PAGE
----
Brandon Hayes-Lattin, MD, FACP
Adolescent and Young Adult Oncology explores the unique physical, psychosocial, social, emotional, sexual, and financial challenges adolescents and young adults with cancer face. The column is guest edited by Brandon Hayes-Lattin, MD, FACP, Associate Professor of Medicine and Medical Director of the Adolescent and Young Adult Oncology Program at the Knight Cancer Institute at Oregon Health and Science University in Portland, Oregon.
When Samantha Watson was diagnosed with Ewing’s sarcoma in 1999, she was just 21 years old and a senior in college. The diagnosis and its subsequent treatment (chemotherapy and surgery) postponed her entry into a career and the financial stability that steady employment usually brings to young, healthy adults. More than 1 year later, as Ms. Watson was completing her last semester in college and preparing to graduate, she was diagnosed with secondary myelodysplastic syndrome and underwent a bone marrow transplant. What made the back-to-back bouts of cancer so difficult to endure was not just the treatment or even the uncertainty of a cure, but the impact they had on her transition from college student to independent young adulthood.
“From an age and life-stage perspective, having a cancer diagnosis at 21 and then again at 23 was challenging because I didn’t have a lot in reserve professionally or financially and wasn’t sure how to move forward,” said Ms. Watson, Founder and Chief Executive Officer of The Samfund (thesamfund.org), a nonprofit organization that awards small grants to young adult cancer survivors who need temporary financial relief. “My peers had already launched their careers, and I had no idea how to go on a job interview.”
In addition to the emotional, physical, and psychosocial deficits adolescent and young adult cancer survivors face, they also have to contend with lifelong economic disparity.— Samantha Watson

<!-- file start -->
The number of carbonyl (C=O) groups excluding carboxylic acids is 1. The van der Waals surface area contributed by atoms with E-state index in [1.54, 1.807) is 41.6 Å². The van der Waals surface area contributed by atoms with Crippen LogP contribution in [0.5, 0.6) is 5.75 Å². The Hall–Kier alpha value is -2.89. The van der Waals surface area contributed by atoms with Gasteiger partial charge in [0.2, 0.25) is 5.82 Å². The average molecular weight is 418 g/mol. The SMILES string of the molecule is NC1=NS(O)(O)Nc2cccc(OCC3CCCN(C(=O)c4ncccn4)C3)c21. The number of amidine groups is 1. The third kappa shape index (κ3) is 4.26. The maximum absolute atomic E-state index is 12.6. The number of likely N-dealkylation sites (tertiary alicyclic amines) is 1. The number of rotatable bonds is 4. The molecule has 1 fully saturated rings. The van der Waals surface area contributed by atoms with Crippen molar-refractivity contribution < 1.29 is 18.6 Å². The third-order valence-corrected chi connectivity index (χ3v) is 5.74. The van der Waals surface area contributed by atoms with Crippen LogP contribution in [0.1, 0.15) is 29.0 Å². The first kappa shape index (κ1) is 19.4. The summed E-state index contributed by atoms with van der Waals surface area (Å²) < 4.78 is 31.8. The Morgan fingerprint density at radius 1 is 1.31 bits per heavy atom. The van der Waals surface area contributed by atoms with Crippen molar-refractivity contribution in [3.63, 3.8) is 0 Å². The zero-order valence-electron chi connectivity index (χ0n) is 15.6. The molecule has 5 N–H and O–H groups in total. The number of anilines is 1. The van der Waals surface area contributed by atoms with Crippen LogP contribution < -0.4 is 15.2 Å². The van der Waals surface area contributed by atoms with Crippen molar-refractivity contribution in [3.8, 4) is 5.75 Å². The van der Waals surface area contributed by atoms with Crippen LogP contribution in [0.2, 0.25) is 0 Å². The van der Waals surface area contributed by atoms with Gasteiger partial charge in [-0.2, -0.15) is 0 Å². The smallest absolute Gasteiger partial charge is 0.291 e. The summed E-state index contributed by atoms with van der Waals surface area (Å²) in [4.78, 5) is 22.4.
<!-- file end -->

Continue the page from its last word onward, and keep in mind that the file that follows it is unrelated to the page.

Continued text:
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Although Ms. Watson had the emotional and financial support of her parents during her treatment and recovery and did not have the added burden of mounting medical bills that could put her at financial risk, she saw the toll not having these types of support in place had on other young adult cancer survivors, and in 2003, she launched The Samfund.
Two years ago, Ms. Watson and her colleagues conducted a retrospective analysis of the financial impact of cancer on young adults, using data from The Samfund grant recipients. Their analysis found that the average net worth of those who received grants was –$35,000, compared with a $68,000 average net worth for young adults in the general population.1
“In addition to the emotional, physical, and psychosocial deficits adolescent and young adult cancer survivors face, they also have to contend with lifelong economic disparity,” commented Ms. Watson. Ongoing and residual medical bills, depleted savings accounts, breaks in employment due to cancer treatment and its side effects, and lack of financial resources make it nearly impossible for these survivors to regain their financial independence after a cancer diagnosis, she added.
The ASCO Post talked with Ms. Watson about the financial inequity cancer places on young adults, how to help young survivors become financially literate, and what oncologists can do to help their young patients who are struggling financially.
Providing Financial Aid to Survivors in Need
How much is each grant, and how many grants have you awarded?